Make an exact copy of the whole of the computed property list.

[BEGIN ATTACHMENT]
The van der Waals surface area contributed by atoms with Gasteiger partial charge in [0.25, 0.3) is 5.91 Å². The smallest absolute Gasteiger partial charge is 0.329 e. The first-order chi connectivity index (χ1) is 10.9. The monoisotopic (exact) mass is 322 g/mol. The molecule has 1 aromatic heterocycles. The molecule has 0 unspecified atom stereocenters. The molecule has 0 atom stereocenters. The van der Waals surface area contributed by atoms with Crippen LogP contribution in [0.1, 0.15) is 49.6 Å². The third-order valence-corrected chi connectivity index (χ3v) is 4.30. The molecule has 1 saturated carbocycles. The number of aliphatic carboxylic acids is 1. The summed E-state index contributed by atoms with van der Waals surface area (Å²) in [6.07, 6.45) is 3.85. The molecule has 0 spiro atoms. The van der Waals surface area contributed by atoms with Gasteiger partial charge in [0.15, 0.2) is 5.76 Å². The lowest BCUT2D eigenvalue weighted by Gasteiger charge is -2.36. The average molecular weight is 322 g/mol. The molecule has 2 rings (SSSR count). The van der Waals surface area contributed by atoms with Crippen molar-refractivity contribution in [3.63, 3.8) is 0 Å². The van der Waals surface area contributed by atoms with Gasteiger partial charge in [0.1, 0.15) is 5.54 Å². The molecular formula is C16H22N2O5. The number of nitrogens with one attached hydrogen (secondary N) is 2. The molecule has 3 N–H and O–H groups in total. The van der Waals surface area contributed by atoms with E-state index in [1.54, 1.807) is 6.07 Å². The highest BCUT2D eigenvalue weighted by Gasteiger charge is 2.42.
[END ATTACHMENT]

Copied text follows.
The van der Waals surface area contributed by atoms with Gasteiger partial charge in [0.25, 0.3) is 5.91 Å². The smallest absolute Gasteiger partial charge is 0.329 e. The first-order chi connectivity index (χ1) is 10.9. The monoisotopic (exact) mass is 322 g/mol. The molecule has 1 aromatic heterocycles. The molecule has 0 unspecified atom stereocenters. The molecule has 0 atom stereocenters. The van der Waals surface area contributed by atoms with Crippen LogP contribution in [0.1, 0.15) is 49.6 Å². The third-order valence-corrected chi connectivity index (χ3v) is 4.30. The molecule has 1 saturated carbocycles. The number of aliphatic carboxylic acids is 1. The summed E-state index contributed by atoms with van der Waals surface area (Å²) in [6.07, 6.45) is 3.85. The molecule has 0 spiro atoms. The van der Waals surface area contributed by atoms with Gasteiger partial charge in [0.15, 0.2) is 5.76 Å². The lowest BCUT2D eigenvalue weighted by Gasteiger charge is -2.36. The average molecular weight is 322 g/mol. The molecule has 2 rings (SSSR count). The van der Waals surface area contributed by atoms with Crippen molar-refractivity contribution in [3.63, 3.8) is 0 Å². The van der Waals surface area contributed by atoms with Gasteiger partial charge in [0.1, 0.15) is 5.54 Å². The molecular formula is C16H22N2O5. The number of nitrogens with one attached hydrogen (secondary N) is 2. The molecule has 3 N–H and O–H groups in total. The van der Waals surface area contributed by atoms with E-state index in [1.54, 1.807) is 6.07 Å². The highest BCUT2D eigenvalue weighted by Gasteiger charge is 2.42.